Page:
Neville Owen

**Abstract**

NMI Australia realises a pneumatic pressure scale using a mercury manometer and a hydraulic pressure scale using a 490 mm² piston gauge (DHI01). To compare these two scales we have a very low clearance 100 mm² stainless steel piston gauge (R123) which can be operated using Di‑2‑Ethylhexyl Sebacate (DHS) or nitrogen as the pressure transmitting fluid. To allow effective cross floating between piston gauges with large fall rate differences required improved fall rate systems which will be briefly discussed. The cross floats conducted have provided valuable information when implementing DHI01 as a primary standard by confirming correct accounting for all forces on the piston gauge and have allow linking these two pressure scales with greater confidence. This work has also provided a much better estimate of the real distortion coefficient operating on the pneumatic range piston gauges.

**Keywords:**

pressure scale; calibration; crossfloat method

Sari Saxholm, Björn Hemming, Martti Heinonen, Pierre Otal, Markku Rantanen, Veli-Pekka Esala, Antti Lassila

**Introduction**

Centre for Metrology and Accreditation (MIKES) is using pressure balances as national measurement standards for pressure. Pressure balances are used in ranges 0 to 500 MPa gauge pressure and 20 Pa to 1,8 MPa absolute pressure. MIKES has now started to determine effective areas by itself and aims to be a primary pressure laboratory.

Two of the piston cylinder units are selected to be the reference standards, one with a diameter 35 mm and the other with a diameter 50 mm. The effective area for the piston cylinder unit no. 6687 (35 mm) is determined from dimensional measurements made by MIKES and from crossfloating results made by LNE. The effective area for the piston cylinder unit no. 451 (50 mm) is determined from dimensional measurements made by MIKES and LNE and complemented with cross-floating made by LNE.

The effective areas for working standards are derived from the two dimensionally characterised piston cylinder units. There are totally 13 piston cylinder units as working standards. The cross-floating method [1] is performed for the units which overlap. The effective areas for higher pressures are calculated with help of the pressure distortion coefficients. One of the reference standards and four of the working standards has been traceable to LNE for almost 20 years. The data from this gives a strong support to the implementation of the in-house traceability and the new traceability chain of MIKES pressures.

Alaaeldin A. Eltawil, Shaker A. Gelany, Ali H. Magrabi

**Abstract**

Measurement made using single equipment with one-to-one correspondence, without any functional relationship, is called direct measurement. This is not the case with pressure measurements where the parameter under test is functionally related to other parameters and has to be indirectly evaluated. Traceability of pressure measurements up to 1 MPa using pneumatic gauge pressure with relative uncertainty of few ppm was established from dimensional measurements of the piston cylinder assembly (PCA) in conjunction with mass measurements and adequate measurements for the acceleration of gravity.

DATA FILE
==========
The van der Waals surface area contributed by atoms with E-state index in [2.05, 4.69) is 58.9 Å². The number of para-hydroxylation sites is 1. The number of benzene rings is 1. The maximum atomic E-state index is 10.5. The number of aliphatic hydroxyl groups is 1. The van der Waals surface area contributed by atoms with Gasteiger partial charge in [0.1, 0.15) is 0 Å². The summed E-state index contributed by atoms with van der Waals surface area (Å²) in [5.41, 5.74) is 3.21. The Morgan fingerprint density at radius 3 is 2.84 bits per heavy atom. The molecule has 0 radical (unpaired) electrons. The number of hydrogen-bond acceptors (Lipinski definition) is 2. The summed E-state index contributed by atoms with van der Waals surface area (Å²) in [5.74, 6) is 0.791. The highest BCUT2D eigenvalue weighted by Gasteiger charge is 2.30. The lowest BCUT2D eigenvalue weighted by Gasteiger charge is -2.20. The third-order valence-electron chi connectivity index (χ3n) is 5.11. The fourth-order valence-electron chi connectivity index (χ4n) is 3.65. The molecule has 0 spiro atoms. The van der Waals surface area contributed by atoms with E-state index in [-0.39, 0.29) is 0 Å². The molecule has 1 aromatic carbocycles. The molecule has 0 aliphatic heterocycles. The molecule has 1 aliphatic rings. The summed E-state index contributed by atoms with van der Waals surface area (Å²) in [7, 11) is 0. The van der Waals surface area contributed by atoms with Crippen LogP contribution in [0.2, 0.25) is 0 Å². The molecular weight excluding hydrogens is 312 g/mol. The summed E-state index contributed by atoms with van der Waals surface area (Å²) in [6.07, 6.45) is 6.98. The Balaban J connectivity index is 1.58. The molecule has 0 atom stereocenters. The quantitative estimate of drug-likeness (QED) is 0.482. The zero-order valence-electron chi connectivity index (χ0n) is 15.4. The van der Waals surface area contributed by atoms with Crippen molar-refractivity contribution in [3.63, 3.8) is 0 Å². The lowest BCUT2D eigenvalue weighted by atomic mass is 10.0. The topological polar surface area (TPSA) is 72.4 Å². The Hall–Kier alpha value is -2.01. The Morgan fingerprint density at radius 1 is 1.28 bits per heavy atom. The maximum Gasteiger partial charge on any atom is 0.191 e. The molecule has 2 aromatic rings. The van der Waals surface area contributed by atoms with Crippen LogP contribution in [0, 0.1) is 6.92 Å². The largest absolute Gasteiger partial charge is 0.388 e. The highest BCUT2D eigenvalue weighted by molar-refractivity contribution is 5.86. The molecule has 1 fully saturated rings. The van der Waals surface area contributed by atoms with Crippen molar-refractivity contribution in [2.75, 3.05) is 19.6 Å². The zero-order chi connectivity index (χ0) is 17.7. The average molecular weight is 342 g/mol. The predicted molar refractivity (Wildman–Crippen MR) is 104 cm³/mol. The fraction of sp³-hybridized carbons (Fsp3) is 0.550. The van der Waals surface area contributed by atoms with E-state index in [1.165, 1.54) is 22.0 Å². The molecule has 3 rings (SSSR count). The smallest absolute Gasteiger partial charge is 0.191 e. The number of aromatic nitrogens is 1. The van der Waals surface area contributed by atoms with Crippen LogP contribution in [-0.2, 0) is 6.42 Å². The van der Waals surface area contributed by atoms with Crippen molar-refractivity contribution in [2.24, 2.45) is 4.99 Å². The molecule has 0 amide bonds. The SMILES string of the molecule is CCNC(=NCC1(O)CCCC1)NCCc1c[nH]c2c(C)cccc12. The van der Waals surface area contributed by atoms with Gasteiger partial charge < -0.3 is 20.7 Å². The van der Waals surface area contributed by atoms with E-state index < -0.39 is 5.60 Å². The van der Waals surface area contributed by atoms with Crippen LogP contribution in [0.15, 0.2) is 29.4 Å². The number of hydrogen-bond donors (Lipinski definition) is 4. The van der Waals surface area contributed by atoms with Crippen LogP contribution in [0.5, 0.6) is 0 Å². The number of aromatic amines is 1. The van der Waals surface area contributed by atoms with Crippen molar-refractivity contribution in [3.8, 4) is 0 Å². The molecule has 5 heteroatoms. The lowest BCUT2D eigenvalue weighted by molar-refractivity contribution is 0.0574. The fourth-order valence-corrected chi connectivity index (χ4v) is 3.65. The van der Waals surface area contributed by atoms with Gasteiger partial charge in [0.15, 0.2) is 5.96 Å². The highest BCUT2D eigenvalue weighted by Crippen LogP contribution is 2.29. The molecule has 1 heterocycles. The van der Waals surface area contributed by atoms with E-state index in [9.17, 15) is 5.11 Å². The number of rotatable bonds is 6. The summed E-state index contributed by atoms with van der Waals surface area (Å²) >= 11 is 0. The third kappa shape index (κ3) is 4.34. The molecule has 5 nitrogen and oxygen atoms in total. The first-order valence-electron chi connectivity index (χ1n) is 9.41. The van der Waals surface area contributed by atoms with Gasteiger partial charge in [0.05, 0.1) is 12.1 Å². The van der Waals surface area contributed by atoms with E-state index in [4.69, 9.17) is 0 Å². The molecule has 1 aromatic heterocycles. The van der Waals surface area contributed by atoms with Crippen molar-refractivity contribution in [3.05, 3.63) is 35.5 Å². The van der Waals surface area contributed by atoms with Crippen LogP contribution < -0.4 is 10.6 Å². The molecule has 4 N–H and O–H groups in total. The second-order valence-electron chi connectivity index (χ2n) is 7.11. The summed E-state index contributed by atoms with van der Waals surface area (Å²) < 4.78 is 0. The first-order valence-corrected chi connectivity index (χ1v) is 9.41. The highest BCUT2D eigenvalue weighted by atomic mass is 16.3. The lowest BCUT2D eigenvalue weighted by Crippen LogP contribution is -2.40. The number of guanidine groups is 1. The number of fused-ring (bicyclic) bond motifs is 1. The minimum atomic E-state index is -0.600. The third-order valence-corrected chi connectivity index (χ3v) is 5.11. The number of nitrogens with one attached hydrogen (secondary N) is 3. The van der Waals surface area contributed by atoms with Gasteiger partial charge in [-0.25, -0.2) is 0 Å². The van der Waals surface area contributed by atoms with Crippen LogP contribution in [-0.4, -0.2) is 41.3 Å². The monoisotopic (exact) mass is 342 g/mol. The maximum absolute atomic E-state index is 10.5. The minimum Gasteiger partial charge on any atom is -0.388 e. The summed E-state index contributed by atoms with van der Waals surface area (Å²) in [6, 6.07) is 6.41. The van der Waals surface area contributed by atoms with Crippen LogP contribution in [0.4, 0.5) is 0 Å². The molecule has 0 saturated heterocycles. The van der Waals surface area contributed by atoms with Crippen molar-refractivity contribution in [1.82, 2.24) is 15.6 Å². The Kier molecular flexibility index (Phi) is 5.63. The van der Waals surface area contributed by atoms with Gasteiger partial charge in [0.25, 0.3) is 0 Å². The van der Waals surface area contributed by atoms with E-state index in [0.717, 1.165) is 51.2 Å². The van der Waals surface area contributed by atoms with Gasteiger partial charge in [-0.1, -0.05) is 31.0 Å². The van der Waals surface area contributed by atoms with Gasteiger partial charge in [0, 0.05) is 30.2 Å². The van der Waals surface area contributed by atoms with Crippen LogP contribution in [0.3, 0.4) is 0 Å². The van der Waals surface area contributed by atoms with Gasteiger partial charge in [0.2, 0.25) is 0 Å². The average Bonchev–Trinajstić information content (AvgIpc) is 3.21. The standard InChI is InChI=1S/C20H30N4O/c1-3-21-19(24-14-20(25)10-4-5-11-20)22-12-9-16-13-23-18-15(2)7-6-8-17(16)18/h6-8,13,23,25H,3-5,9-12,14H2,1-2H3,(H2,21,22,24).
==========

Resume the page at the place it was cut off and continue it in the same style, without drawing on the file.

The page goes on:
Using a set of cross floating experiments the traceability was transferred to the pneumatic pressure up to 40 MPa and hydraulic pressure measurements up to 500 MPa in NIS pressure lab. Such traceability was validated by participating in several key comparisons with all accepted measurements within the claimed uncertainty and set of measurements using PCA that was calibrated by other recognized NMI.

I. Kocas, W. Sabuga, M. Bergoglio, A. E. Eltawil, C. Korasie, P. Farar, J. Setina, B. Waller

**The regional key comparison**

EURAMET.M.P-K13 for pressure measurements in liquid media from 50 MPa to 500 MPa was piloted by the TÜBİTAK UME Pressure Group Laboratories, Turkey. The transfer standard was a DH-Budenberg pressure balance with a free deformation piston-cylinder unit of 2 mm^{2} nominal effective area. Seven laboratories from the EURAMET region, namely PTB, INRIM, NIS, SMU, IMT and NPL, and one laboratory from the APMP region, NMISA, participated in this comparison. PTB participated in this comparison as a link between this comparison, previous 500 MPa comparison EUROMET 881 and 500 MPa CCM key comparison CCM.P-K13. All participants’ results with exception of only one value at 500 MPa at were found to be consistent with each other and with the calculated reference value, within their claimed uncertainties, at all pressures. The results are therefore considered to be satisfactory.

P. Otal, I. Morgado1, D. Steindl, N. Medina Martín, A. Lefkopoulos, A. Altintas, L. Grgec Bermanec, S. Bursic, J. Setina, M. Bergoglio, I. Spohr, C. Wüthrich, M. Rantanen, C. Vámossy, W. Sabuga, I. Koçaş

**Abstract**

Fifteen European metrological institutes have compared their approaches to estimate the effective area parameters resulting from the calibration of pressure balances by cross-floating. The methods in estimating these parameters and the associated uncertainties are tested by applying four calibration data sets simulated numerically, two in gas (up to 10 MPa) and two in oil (up to 500 MPa). The performance of the methods is evaluated in terms of robustness and ability to estimate the uncertainties of the effective area parameters.